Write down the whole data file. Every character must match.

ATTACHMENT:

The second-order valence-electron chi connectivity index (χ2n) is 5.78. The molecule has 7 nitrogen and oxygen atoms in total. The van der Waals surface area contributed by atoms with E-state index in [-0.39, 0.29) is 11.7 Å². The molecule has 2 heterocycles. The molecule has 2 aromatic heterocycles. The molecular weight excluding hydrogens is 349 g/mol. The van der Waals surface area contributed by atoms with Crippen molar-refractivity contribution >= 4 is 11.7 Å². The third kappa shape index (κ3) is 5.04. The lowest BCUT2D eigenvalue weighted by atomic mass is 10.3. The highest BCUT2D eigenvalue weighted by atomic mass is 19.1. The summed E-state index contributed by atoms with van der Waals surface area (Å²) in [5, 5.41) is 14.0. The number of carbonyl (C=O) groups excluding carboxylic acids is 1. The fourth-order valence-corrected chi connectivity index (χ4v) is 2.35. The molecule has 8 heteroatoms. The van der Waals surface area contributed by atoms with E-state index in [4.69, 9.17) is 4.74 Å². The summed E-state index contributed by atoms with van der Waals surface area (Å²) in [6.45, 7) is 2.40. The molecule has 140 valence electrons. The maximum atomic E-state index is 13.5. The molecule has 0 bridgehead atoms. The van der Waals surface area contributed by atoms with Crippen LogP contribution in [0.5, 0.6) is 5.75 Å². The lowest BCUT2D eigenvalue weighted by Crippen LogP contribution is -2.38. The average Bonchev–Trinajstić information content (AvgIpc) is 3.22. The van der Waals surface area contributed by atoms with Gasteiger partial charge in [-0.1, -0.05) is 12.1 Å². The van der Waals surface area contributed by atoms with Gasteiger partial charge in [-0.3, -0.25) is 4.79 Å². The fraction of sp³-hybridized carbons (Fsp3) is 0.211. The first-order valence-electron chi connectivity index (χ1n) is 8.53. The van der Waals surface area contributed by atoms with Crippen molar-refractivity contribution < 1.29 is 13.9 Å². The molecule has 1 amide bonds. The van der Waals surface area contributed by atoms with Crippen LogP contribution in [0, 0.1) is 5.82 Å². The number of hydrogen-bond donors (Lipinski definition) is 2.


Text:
The second-order valence-electron chi connectivity index (χ2n) is 5.78. The molecule has 7 nitrogen and oxygen atoms in total. The van der Waals surface area contributed by atoms with E-state index in [-0.39, 0.29) is 11.7 Å². The molecule has 2 heterocycles. The molecule has 2 aromatic heterocycles. The molecular weight excluding hydrogens is 349 g/mol. The van der Waals surface area contributed by atoms with Crippen molar-refractivity contribution >= 4 is 11.7 Å². The third kappa shape index (κ3) is 5.04. The lowest BCUT2D eigenvalue weighted by atomic mass is 10.3. The highest BCUT2D eigenvalue weighted by atomic mass is 19.1. The summed E-state index contributed by atoms with van der Waals surface area (Å²) in [5, 5.41) is 14.0. The number of carbonyl (C=O) groups excluding carboxylic acids is 1. The fourth-order valence-corrected chi connectivity index (χ4v) is 2.35. The molecule has 8 heteroatoms. The van der Waals surface area contributed by atoms with E-state index in [4.69, 9.17) is 4.74 Å². The summed E-state index contributed by atoms with van der Waals surface area (Å²) in [6.45, 7) is 2.40. The molecule has 140 valence electrons. The maximum atomic E-state index is 13.5. The molecule has 0 bridgehead atoms. The van der Waals surface area contributed by atoms with Crippen LogP contribution in [0.5, 0.6) is 5.75 Å². The lowest BCUT2D eigenvalue weighted by Crippen LogP contribution is -2.38. The average Bonchev–Trinajstić information content (AvgIpc) is 3.22. The van der Waals surface area contributed by atoms with Gasteiger partial charge in [-0.1, -0.05) is 12.1 Å². The van der Waals surface area contributed by atoms with Gasteiger partial charge in [-0.3, -0.25) is 4.79 Å². The fraction of sp³-hybridized carbons (Fsp3) is 0.211. The first-order valence-electron chi connectivity index (χ1n) is 8.53. The van der Waals surface area contributed by atoms with Crippen molar-refractivity contribution < 1.29 is 13.9 Å². The molecule has 1 amide bonds. The van der Waals surface area contributed by atoms with Crippen LogP contribution in [0, 0.1) is 5.82 Å². The number of hydrogen-bond donors (Lipinski definition) is 2.